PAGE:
32 posts tagged "Suzy Menkes"
Change is a’comin’. In the last six months, The New York Times’ key fashion critics and journalists—Eric Wilson, Cathy Horyn, and, most recently, Suzy Menkes—have departed the publication. (Wilson decamped to InStyle, Menkes is headed to International Vogue, and Horyn left for personal reasons.) But that’s not to say that the paper—which, thanks to Wilson’s wit, Horyn’s rapier pen, and Menkes’ learned insights, has offered up some of the most entertaining and informed fashion reporting of the last two decades—is losing its clout. Yesterday, the Times confirmed industry suspicions when it appointed Vanessa Friedman, formerly of the Financial Times, as its chief fashion critic and fashion director. Like her NYT predecessors, Friedman, who became the FT‘s first fashion editor in 2002, has a knack for not only critiquing fashion, but for helping us to understand it in a broader historical and cultural context. All one needs to do is read her recent takedown of Jeremy Scott’s first Moschino outing—which opened with the line, “Kiev was burning and in Milan, Jeremy Scott made his debut at Moschino with a series of bad jokes”—to understand what I’m talking about.
Friedman insists, however, that she is her own journalist—not Cathy Horyn, not Suzy Menkes—and when she dives into her new post next month, she plans to stick to her guns and honor her own voice, rather than focus on living up to the reputations of those who came before her. Here, Friedman speaks to Style.com about her new gig; the state of fashion criticism; and why, despite all the Internet’s white noise, readers still crave an expert opinion.
You were just hired for one of fashion journalism’s most prestigious positions. But why, in this day and age, is fashion criticism so important?
I think any kind of criticism is important, whether it’s fashion or another form of cultural analysis. And I think it always has been. There is a lot of talk about the rise of the blogger and social media and how everyone’s ability to become a critic has made formal critics less important. But I think what everyone is finding is that there is room for all sorts of opinions, some of them educated and some of them just literal. And I think the Times is an incredible platform to bring an educated, contextual, impersonal, analytical, historical, multicultural analysis to a forum, whether that’s books or music or movies or fashion.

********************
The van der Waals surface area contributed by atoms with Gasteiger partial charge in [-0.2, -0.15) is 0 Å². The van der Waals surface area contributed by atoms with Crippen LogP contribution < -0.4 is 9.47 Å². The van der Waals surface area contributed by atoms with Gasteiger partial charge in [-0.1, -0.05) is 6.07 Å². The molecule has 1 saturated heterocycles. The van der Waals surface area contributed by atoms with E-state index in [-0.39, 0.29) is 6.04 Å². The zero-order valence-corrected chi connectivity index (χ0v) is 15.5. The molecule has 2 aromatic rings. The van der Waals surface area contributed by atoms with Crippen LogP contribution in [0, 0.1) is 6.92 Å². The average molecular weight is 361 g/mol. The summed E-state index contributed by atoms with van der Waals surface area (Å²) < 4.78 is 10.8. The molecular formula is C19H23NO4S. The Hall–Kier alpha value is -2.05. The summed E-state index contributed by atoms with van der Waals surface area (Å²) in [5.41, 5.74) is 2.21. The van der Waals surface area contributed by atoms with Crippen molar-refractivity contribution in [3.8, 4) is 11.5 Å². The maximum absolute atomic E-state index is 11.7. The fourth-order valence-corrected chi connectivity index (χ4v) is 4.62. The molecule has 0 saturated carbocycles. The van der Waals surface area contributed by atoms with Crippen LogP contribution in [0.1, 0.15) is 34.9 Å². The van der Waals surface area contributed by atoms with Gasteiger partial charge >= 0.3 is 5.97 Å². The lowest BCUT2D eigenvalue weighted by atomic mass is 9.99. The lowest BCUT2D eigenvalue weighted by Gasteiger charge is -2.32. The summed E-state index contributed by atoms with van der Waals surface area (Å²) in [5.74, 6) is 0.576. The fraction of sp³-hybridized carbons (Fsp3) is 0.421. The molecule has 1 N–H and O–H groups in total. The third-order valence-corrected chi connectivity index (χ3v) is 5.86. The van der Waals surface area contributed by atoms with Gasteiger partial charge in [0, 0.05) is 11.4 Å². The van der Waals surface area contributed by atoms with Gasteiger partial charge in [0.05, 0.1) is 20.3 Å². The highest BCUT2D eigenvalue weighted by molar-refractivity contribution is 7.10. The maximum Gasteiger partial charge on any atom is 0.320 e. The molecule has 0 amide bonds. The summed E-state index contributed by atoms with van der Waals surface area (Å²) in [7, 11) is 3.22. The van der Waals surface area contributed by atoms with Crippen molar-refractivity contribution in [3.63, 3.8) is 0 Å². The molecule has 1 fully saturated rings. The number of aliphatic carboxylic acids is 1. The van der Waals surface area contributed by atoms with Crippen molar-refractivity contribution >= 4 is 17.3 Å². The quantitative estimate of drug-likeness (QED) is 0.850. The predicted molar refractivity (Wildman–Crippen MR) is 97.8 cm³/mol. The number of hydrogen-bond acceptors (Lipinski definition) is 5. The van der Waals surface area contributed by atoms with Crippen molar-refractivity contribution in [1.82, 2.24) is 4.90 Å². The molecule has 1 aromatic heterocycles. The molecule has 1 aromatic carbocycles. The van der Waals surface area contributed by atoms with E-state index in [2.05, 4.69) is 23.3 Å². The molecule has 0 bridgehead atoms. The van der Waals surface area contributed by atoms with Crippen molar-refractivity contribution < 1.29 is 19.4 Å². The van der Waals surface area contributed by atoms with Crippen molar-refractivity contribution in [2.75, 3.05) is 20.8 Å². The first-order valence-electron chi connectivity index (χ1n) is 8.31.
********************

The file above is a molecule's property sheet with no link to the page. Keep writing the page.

Some say fashion critics aren’t always treated with the same respect as other reporters. Have you found that to be the case? Does fashion criticism deserve the same amount of respect as other forms of reporting?
Honestly, I haven’t found that to be the case. You know, I currently work at a highly financial-oriented newspaper, and I feel as legitimate and respected here as anybody. I think that if you treat your subject with seriousness and respect, other people tend to treat it the same way. The Times has a history of treating it that way, and I think that’s terrific. What’s interesting about fashion at the moment is that it has become a pervasive element in the general pop cultural conversation because of social media and the rise of visuals as a primary communication device. The first thing everyone talks about, whether they’re talking about film or music or presidents, is what they’re wearing. And that makes fashion a really interesting subject to look at, and one that’s relevant in a very broad context.
Given the power of advertisers these days, do you think it’s possible to be an unfettered critic? Do you feel you’re able to say what you want to say?
I’ve never, ever had an issue with this. It’s never crossed my mind and it’s never been something that’s been brought up to me. My feeling is that if you are a critic, what’s important is to be fair, and people respect that. They may not like it, but they are fine with it. And if you’re not willing to say when something is bad or a mistake, then when you say it’s good it means nothing.
What is your vision for the Times? Are you planning on changing anything?
I think it’s too early to say. I’m really excited to get to the newspaper—which isn’t going to happen for a couple of weeks—and meet everyone. Clearly, I’m a different person, a different writer than Cathy or Suzie or anyone else, so whatever I bring to the table is a specific point of view. But I think I’ll see when I get there.
In that same vein, how do you see yourself fitting into the team and the history of the New York Times in respect to Cathy? She had a reputation for being a spectacular—but often ruthless—critic. Do you aim to be the same?
No. I aim to be me. I would never aim to be the same as Cathy. She was terrific, and I have enormous respect for her and read everything she wrote. I loved sitting next to her at shows, I loved talking to her about lots of things—fashion and beyond. But we’re different people and we’re different writers. What I do will be different.
Your Moschino review was pretty sharp-tongued. What kind of response did you get to that piece?
Some people liked it, people agreed or disagreed. It was mostly via Twitter. I think Jeremy [Scott] tweeted his Facebook likes. But no one said anything, no one called me from Moschino and said, “How could you do that?” There was a reason I said what I said, it wasn’t just gratuitous, and hopefully I expressed that. I really look forward to seeing what he does next. Continue Reading “A Sign of the Times: Vanessa Friedman on the State of Fashion Criticism and Her New Gig” »